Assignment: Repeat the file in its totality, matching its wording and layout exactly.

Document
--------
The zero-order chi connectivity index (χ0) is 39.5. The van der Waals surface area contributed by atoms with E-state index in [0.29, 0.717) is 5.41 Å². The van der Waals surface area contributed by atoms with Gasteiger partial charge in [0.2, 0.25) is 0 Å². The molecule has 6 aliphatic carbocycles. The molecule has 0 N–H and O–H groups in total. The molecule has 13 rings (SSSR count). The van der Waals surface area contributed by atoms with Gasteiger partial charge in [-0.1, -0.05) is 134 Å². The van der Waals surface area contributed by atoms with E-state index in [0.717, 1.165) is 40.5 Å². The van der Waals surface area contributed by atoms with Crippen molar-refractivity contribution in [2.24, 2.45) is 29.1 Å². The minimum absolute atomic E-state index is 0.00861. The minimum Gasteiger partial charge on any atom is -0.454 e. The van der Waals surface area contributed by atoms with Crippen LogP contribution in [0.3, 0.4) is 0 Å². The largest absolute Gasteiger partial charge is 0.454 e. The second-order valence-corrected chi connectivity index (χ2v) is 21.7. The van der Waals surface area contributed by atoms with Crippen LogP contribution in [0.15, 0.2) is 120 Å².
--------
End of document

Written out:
The zero-order chi connectivity index (χ0) is 39.5. The van der Waals surface area contributed by atoms with E-state index in [0.29, 0.717) is 5.41 Å². The van der Waals surface area contributed by atoms with Gasteiger partial charge in [0.2, 0.25) is 0 Å². The molecule has 6 aliphatic carbocycles. The molecule has 0 N–H and O–H groups in total. The molecule has 13 rings (SSSR count). The van der Waals surface area contributed by atoms with Gasteiger partial charge in [-0.1, -0.05) is 134 Å². The van der Waals surface area contributed by atoms with E-state index in [0.717, 1.165) is 40.5 Å². The van der Waals surface area contributed by atoms with Crippen molar-refractivity contribution in [2.24, 2.45) is 29.1 Å². The minimum absolute atomic E-state index is 0.00861. The minimum Gasteiger partial charge on any atom is -0.454 e. The van der Waals surface area contributed by atoms with Crippen LogP contribution in [0.3, 0.4) is 0 Å². The largest absolute Gasteiger partial charge is 0.454 e. The second-order valence-corrected chi connectivity index (χ2v) is 21.7. The van der Waals surface area contributed by atoms with Crippen LogP contribution in [0.15, 0.2) is 120 Å².